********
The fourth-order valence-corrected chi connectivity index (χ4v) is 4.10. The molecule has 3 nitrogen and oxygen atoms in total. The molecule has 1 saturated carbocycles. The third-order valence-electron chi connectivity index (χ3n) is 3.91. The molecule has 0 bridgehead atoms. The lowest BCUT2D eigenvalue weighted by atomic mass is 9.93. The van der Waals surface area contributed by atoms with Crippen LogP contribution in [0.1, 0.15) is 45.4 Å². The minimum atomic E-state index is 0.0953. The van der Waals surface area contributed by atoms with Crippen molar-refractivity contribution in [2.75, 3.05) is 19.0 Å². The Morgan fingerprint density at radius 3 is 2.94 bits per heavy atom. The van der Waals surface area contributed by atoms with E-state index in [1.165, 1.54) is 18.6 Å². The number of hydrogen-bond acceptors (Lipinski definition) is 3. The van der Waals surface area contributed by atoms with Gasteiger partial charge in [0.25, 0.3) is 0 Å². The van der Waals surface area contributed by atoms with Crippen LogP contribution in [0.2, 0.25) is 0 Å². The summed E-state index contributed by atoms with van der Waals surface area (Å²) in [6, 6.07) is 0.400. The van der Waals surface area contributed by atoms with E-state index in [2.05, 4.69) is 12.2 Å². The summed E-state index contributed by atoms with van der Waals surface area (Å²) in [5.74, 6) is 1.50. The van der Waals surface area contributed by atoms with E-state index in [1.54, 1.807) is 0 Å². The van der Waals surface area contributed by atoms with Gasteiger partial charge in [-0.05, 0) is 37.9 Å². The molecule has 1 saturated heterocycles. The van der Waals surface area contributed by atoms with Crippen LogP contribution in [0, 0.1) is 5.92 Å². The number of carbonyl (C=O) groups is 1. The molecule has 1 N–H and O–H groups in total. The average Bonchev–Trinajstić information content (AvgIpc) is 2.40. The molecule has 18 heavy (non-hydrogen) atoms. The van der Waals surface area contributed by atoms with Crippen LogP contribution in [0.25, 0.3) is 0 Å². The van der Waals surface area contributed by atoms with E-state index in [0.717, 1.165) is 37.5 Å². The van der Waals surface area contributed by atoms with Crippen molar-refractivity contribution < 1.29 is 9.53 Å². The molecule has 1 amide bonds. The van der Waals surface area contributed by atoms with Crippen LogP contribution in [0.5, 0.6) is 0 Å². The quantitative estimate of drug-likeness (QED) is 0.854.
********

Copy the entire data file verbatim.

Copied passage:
The fourth-order valence-corrected chi connectivity index (χ4v) is 4.10. The molecule has 3 nitrogen and oxygen atoms in total. The molecule has 1 saturated carbocycles. The third-order valence-electron chi connectivity index (χ3n) is 3.91. The molecule has 0 bridgehead atoms. The lowest BCUT2D eigenvalue weighted by atomic mass is 9.93. The van der Waals surface area contributed by atoms with Crippen LogP contribution in [0.1, 0.15) is 45.4 Å². The minimum atomic E-state index is 0.0953. The van der Waals surface area contributed by atoms with Crippen molar-refractivity contribution in [2.75, 3.05) is 19.0 Å². The Morgan fingerprint density at radius 3 is 2.94 bits per heavy atom. The van der Waals surface area contributed by atoms with E-state index in [1.165, 1.54) is 18.6 Å². The number of hydrogen-bond acceptors (Lipinski definition) is 3. The van der Waals surface area contributed by atoms with Gasteiger partial charge in [0.25, 0.3) is 0 Å². The van der Waals surface area contributed by atoms with Crippen LogP contribution in [0.2, 0.25) is 0 Å². The summed E-state index contributed by atoms with van der Waals surface area (Å²) in [6, 6.07) is 0.400. The van der Waals surface area contributed by atoms with E-state index in [2.05, 4.69) is 12.2 Å². The summed E-state index contributed by atoms with van der Waals surface area (Å²) in [5.74, 6) is 1.50. The van der Waals surface area contributed by atoms with E-state index in [1.54, 1.807) is 0 Å². The van der Waals surface area contributed by atoms with Gasteiger partial charge in [-0.05, 0) is 37.9 Å². The molecule has 1 saturated heterocycles. The van der Waals surface area contributed by atoms with Crippen LogP contribution in [0, 0.1) is 5.92 Å². The number of carbonyl (C=O) groups is 1. The molecule has 1 N–H and O–H groups in total. The average Bonchev–Trinajstić information content (AvgIpc) is 2.40. The molecule has 18 heavy (non-hydrogen) atoms. The van der Waals surface area contributed by atoms with Crippen LogP contribution in [0.25, 0.3) is 0 Å². The van der Waals surface area contributed by atoms with E-state index in [0.717, 1.165) is 37.5 Å². The van der Waals surface area contributed by atoms with Crippen molar-refractivity contribution < 1.29 is 9.53 Å². The molecule has 1 amide bonds. The van der Waals surface area contributed by atoms with Crippen LogP contribution in [0.5, 0.6) is 0 Å². The quantitative estimate of drug-likeness (QED) is 0.854.